The purpose of this paper is to argue for the necessity of regulating European club football financially, in order to create a fair structure of sporting competition.
By deploying the soft budget constraint approach – originally developed by Hungarian Economist János Kornai in order to understand (public) business behavior in socialist and post‐socialist economies – and combining it with empirical analysis, the paper develops an understanding of why the majority of European top league clubs are loss‐makers and why regulation is needed. The paper rests on its application of the soft budget constraint approach to build its argument and uses existing empirical research in order to support it within the field of European professional football.
The paper finds substantial evidence of soft budget constraints in professional football clubs, and argues that softness punishes the few financially well‐managed clubs in sporting terms for balancing their books.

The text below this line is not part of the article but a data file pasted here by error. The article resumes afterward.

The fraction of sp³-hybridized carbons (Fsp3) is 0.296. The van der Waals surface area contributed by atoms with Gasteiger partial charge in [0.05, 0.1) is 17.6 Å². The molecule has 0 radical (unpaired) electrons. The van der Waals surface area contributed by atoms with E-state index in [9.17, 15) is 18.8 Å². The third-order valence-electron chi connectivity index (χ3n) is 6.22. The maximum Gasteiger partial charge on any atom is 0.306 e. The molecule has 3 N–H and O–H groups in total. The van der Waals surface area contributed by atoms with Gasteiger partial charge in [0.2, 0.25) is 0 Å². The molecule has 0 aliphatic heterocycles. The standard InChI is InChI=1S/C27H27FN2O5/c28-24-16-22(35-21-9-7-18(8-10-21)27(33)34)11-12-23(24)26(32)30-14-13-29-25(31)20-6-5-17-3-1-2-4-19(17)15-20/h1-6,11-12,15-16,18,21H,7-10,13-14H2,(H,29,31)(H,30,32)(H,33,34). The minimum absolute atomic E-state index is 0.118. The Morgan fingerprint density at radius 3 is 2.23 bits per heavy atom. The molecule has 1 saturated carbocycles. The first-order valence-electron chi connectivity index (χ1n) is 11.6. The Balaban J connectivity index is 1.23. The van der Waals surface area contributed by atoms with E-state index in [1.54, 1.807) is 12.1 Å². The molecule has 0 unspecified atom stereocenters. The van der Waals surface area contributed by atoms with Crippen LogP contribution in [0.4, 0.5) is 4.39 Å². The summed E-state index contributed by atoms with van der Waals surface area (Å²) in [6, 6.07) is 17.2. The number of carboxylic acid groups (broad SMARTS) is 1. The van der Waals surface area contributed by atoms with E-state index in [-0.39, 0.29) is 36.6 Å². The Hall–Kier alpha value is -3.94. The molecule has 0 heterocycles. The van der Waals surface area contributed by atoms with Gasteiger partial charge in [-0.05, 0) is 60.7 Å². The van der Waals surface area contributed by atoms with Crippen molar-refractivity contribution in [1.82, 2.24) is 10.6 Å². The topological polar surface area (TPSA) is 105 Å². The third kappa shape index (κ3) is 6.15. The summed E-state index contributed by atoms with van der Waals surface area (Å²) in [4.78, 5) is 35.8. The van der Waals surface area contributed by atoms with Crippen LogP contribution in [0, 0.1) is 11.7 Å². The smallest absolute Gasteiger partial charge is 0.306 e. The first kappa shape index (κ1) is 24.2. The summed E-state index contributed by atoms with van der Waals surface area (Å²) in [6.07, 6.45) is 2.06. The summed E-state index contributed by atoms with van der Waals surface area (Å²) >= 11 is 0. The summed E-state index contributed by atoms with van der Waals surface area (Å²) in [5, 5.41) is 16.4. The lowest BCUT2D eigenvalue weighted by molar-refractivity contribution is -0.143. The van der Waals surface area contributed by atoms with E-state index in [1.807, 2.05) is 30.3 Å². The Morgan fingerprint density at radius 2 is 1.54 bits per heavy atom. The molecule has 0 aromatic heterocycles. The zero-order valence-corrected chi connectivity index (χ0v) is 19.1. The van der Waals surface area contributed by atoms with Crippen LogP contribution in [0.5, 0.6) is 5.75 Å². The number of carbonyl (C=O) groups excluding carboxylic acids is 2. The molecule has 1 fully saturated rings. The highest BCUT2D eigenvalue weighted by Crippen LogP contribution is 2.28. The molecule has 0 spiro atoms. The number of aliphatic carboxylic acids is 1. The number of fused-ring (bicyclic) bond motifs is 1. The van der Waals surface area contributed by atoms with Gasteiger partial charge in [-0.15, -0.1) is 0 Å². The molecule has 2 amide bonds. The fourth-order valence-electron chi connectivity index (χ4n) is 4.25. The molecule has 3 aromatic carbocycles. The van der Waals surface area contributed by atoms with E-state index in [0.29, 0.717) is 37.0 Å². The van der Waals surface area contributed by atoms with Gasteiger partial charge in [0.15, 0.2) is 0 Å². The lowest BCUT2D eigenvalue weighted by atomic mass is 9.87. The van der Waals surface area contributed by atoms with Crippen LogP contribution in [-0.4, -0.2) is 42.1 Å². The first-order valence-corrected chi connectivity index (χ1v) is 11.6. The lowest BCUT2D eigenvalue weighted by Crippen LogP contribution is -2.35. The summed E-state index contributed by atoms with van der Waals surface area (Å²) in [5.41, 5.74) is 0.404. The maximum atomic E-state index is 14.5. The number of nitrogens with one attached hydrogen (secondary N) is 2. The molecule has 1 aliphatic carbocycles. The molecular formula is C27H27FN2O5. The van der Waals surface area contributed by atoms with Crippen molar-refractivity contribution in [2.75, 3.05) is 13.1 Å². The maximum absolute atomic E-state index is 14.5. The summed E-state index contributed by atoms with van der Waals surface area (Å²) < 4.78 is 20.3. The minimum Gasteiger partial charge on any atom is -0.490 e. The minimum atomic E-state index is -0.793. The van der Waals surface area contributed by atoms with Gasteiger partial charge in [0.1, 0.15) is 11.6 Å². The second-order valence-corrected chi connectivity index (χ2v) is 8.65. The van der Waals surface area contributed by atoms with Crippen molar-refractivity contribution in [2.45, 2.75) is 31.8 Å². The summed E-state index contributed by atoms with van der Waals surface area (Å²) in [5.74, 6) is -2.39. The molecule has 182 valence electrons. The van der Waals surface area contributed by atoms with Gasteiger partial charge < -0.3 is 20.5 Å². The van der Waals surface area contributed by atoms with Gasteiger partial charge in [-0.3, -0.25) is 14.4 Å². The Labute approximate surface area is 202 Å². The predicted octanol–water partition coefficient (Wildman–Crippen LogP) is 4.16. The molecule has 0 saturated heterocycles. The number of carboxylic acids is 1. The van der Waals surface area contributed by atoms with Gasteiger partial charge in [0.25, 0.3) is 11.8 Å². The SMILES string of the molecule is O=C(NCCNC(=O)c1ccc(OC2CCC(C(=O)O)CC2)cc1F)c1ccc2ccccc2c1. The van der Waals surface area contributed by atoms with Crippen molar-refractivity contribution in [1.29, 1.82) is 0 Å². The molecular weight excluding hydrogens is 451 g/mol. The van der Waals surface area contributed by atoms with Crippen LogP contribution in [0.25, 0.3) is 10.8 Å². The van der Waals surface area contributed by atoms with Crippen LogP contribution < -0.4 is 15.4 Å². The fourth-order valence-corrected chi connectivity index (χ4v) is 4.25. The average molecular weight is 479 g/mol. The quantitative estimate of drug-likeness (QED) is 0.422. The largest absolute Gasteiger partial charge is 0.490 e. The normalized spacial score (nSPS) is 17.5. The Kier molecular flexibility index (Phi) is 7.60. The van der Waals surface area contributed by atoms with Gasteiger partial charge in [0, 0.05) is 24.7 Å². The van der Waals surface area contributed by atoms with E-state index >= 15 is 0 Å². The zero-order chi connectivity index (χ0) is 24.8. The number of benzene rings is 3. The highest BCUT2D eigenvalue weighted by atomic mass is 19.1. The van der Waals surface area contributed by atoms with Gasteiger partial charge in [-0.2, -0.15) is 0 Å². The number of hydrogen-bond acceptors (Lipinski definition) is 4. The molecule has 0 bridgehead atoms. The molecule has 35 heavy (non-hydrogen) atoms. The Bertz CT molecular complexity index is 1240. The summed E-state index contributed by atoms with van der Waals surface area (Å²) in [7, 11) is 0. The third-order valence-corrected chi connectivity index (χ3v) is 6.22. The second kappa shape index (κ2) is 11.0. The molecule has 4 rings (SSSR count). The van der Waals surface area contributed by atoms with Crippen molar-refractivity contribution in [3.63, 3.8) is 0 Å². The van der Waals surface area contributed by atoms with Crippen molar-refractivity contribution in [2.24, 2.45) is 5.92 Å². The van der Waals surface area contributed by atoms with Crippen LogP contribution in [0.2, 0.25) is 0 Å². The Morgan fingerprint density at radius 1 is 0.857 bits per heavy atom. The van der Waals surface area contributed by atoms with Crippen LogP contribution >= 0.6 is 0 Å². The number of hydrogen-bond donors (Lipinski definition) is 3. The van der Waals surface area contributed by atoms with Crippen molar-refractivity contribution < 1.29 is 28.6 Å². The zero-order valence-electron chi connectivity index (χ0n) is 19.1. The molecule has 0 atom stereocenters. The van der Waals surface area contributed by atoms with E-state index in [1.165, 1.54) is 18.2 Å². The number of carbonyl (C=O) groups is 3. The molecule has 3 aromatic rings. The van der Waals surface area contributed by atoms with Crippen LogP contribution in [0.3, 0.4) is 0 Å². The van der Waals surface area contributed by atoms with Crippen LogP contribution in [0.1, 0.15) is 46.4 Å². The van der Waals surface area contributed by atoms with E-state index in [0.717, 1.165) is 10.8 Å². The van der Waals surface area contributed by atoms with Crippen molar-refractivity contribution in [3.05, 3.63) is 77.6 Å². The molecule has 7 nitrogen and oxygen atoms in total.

From a theoretical point of view, the new perspective of soft budget constraints takes political, cultural and emotional aspects into account in order to understand economic behavior among professional team sports clubs. This gives promising new insights into the discipline of sports economics and sports management.
The paper's findings demand action to be taken to secure financial fair play in order to deal with issues of equal sporting competition. It argues that this must be done through a central regulation scheme covering all European leagues, thus endorsing the new UEFA financial fair play program. At the same time, however, the paper recognizes the problems in implementing the program efficiently.
The originality and value of the paper is its application of a new theoretical approach that clarifies the problems of European professional football and the reasons why regulatory solutions are necessary to harden the budget constraints.
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